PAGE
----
Sixty-seven percent of men and 25 percent of women are shockingly distracted. Or at least they’d rather be.
According to a series of studies by University of Virginia (UVA) in Charlottesville, two out of three men elected to shock themselves rather than be alone with their thoughts for six to 15 minutes. SHOCK. THEMSELVES.
Researchers had subjects attempt to sit quietly alone. No cell phones, radios, TVs or any other distractions. There was also a device the subjects could use to shock themselves. The research team’s findings recently appeared in Science.
Rather than thinking or daydreaming for the relatively short period of time, a bunch of the men took the juice. And one out of four women opted for the same jolting distraction. The current wasn’t very powerful – the device was built around a simple 9-volt battery – but strong or weak, an electric shock is not pleasant.
A press release on the UVA website quotes the investigators’ report. “What is striking,” they wrote, “is that simply being alone with their own thoughts for 15 minutes was apparently so aversive that it drove many participants to self-administer an electric shock….” Zzzzzzzzzzzip.
Striking. Yes. But upon further consideration – something that many people apparently simply cannot bear – perhaps it’s not so surprising.
We are a distracted bunch, we humans of the 2000s, and we’re becoming more so every day. There’s also the fact that, as a social species, we’re hardwired to seek out others. We don’t like to be alone, active thought is a bit scary, and non-active thought – letting the mind wander – seems to be a problem, too.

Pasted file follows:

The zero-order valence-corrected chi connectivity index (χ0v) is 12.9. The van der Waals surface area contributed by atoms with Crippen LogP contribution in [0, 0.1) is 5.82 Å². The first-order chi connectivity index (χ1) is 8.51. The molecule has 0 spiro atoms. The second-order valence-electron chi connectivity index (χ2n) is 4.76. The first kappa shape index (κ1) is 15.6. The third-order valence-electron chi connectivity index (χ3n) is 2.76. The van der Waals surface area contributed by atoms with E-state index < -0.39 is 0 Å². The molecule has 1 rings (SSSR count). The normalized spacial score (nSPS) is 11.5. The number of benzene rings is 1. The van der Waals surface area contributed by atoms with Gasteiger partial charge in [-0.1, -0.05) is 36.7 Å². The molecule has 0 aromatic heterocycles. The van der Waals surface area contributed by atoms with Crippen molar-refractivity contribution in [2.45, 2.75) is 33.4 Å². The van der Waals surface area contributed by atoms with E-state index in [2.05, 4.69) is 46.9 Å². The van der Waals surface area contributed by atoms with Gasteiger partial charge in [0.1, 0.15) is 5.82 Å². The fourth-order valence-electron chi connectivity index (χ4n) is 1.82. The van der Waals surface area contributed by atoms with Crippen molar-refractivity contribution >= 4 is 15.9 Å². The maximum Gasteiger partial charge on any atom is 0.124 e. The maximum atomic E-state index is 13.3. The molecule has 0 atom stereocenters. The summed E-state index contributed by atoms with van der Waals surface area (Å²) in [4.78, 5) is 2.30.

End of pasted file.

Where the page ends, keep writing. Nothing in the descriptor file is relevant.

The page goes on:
When I say “we,” I don’t mean me. Aside from my wife and children, there’s no one I’d rather spend time with than myself. Maybe that makes me self-absorbed or weird or kinda crazy. Think what you like, I like to be on my own to think. And read, write and dream.
From where I’m sitting (alone) people who would shock themselves rather than ponder are the crazies. But before judging too harshly, I put myself in their electric chairs. How long does it take for me to reach for my cell and its connections to texts, emails, Facebook, Twitter when there are no other distractions around? Could I go 15 minutes? If I really tried hard, I think so. But I can’t be sure.
One thing I can say for sure, though. No way I’m self-administering electric current.
A Washington Post blog post about the study’s findings quotes Jonathan Smallwood, a professor of psychology at the University of York, “…who said that being able to disengage mentally is an important attribute. ‘It allows us to think about information that is not in the environment,’ Smallwood said.” The post went on to paraphrase the doctor in saying, “The ability to let the mind wander has been linked to greater working memory and increased creativity.”
Better memory? More creativity? Sign me up.
Guess I’ll have to do that on my own.